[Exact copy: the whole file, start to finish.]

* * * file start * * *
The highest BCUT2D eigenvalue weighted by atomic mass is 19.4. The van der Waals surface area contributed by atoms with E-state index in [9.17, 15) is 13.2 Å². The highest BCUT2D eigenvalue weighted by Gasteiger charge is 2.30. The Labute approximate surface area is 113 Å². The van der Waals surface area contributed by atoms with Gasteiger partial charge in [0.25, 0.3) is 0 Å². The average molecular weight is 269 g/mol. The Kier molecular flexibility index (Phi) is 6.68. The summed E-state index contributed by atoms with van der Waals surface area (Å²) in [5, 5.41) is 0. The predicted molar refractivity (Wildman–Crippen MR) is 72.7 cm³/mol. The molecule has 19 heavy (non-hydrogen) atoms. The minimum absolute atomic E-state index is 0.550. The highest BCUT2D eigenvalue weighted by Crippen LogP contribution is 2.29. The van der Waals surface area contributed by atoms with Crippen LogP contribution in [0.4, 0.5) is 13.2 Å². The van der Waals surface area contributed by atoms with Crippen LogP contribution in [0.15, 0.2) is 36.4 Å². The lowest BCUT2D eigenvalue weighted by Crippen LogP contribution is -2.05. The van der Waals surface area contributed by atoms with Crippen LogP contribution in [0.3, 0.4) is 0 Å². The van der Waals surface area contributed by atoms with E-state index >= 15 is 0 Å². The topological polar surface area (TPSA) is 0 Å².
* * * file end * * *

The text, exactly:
The highest BCUT2D eigenvalue weighted by atomic mass is 19.4. The van der Waals surface area contributed by atoms with E-state index in [9.17, 15) is 13.2 Å². The highest BCUT2D eigenvalue weighted by Gasteiger charge is 2.30. The Labute approximate surface area is 113 Å². The van der Waals surface area contributed by atoms with Gasteiger partial charge in [0.25, 0.3) is 0 Å². The average molecular weight is 269 g/mol. The Kier molecular flexibility index (Phi) is 6.68. The summed E-state index contributed by atoms with van der Waals surface area (Å²) in [5, 5.41) is 0. The predicted molar refractivity (Wildman–Crippen MR) is 72.7 cm³/mol. The molecule has 19 heavy (non-hydrogen) atoms. The minimum absolute atomic E-state index is 0.550. The highest BCUT2D eigenvalue weighted by Crippen LogP contribution is 2.29. The van der Waals surface area contributed by atoms with Crippen LogP contribution in [0.4, 0.5) is 13.2 Å². The van der Waals surface area contributed by atoms with Crippen LogP contribution in [0.15, 0.2) is 36.4 Å². The lowest BCUT2D eigenvalue weighted by Crippen LogP contribution is -2.05. The van der Waals surface area contributed by atoms with Crippen LogP contribution in [0.3, 0.4) is 0 Å². The van der Waals surface area contributed by atoms with E-state index >= 15 is 0 Å². The topological polar surface area (TPSA) is 0 Å².